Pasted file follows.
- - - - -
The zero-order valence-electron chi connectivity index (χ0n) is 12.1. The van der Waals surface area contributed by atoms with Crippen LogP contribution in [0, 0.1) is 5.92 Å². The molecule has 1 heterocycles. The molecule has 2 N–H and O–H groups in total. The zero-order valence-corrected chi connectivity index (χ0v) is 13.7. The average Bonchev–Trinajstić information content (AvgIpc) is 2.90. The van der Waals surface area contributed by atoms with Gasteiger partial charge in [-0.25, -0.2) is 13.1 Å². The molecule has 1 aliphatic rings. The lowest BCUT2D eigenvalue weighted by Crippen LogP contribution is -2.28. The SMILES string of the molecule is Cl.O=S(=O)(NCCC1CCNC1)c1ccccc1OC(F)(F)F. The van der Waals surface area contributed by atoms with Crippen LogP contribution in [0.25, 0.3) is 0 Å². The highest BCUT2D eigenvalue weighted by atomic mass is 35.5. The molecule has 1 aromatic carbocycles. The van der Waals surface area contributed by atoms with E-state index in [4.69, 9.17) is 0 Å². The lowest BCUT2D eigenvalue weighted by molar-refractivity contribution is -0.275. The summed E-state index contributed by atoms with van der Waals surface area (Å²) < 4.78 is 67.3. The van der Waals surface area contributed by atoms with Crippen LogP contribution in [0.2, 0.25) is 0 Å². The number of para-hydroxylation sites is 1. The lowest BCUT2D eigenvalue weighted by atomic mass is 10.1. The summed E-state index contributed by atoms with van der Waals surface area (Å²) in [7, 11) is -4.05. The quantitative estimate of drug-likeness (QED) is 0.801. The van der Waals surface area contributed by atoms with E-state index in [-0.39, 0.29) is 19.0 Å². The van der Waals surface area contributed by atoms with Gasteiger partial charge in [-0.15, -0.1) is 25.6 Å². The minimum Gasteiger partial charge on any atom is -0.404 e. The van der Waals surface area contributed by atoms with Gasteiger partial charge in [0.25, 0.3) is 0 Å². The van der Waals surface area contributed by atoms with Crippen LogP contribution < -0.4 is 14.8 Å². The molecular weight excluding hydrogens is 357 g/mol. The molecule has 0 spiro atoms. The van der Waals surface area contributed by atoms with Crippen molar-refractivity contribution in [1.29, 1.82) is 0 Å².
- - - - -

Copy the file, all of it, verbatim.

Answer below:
The zero-order valence-electron chi connectivity index (χ0n) is 12.1. The van der Waals surface area contributed by atoms with Crippen LogP contribution in [0, 0.1) is 5.92 Å². The molecule has 1 heterocycles. The molecule has 2 N–H and O–H groups in total. The zero-order valence-corrected chi connectivity index (χ0v) is 13.7. The average Bonchev–Trinajstić information content (AvgIpc) is 2.90. The van der Waals surface area contributed by atoms with Gasteiger partial charge in [-0.25, -0.2) is 13.1 Å². The molecule has 1 aliphatic rings. The lowest BCUT2D eigenvalue weighted by Crippen LogP contribution is -2.28. The SMILES string of the molecule is Cl.O=S(=O)(NCCC1CCNC1)c1ccccc1OC(F)(F)F. The van der Waals surface area contributed by atoms with Crippen LogP contribution in [0.25, 0.3) is 0 Å². The highest BCUT2D eigenvalue weighted by atomic mass is 35.5. The molecule has 1 aromatic carbocycles. The van der Waals surface area contributed by atoms with E-state index in [4.69, 9.17) is 0 Å². The lowest BCUT2D eigenvalue weighted by molar-refractivity contribution is -0.275. The summed E-state index contributed by atoms with van der Waals surface area (Å²) < 4.78 is 67.3. The van der Waals surface area contributed by atoms with Crippen LogP contribution in [0.2, 0.25) is 0 Å². The number of para-hydroxylation sites is 1. The lowest BCUT2D eigenvalue weighted by atomic mass is 10.1. The summed E-state index contributed by atoms with van der Waals surface area (Å²) in [7, 11) is -4.05. The quantitative estimate of drug-likeness (QED) is 0.801. The van der Waals surface area contributed by atoms with E-state index in [-0.39, 0.29) is 19.0 Å². The van der Waals surface area contributed by atoms with Gasteiger partial charge in [-0.15, -0.1) is 25.6 Å². The minimum Gasteiger partial charge on any atom is -0.404 e. The van der Waals surface area contributed by atoms with Gasteiger partial charge in [0.25, 0.3) is 0 Å². The van der Waals surface area contributed by atoms with Crippen LogP contribution < -0.4 is 14.8 Å². The molecular weight excluding hydrogens is 357 g/mol. The molecule has 0 spiro atoms. The van der Waals surface area contributed by atoms with Crippen molar-refractivity contribution in [1.29, 1.82) is 0 Å².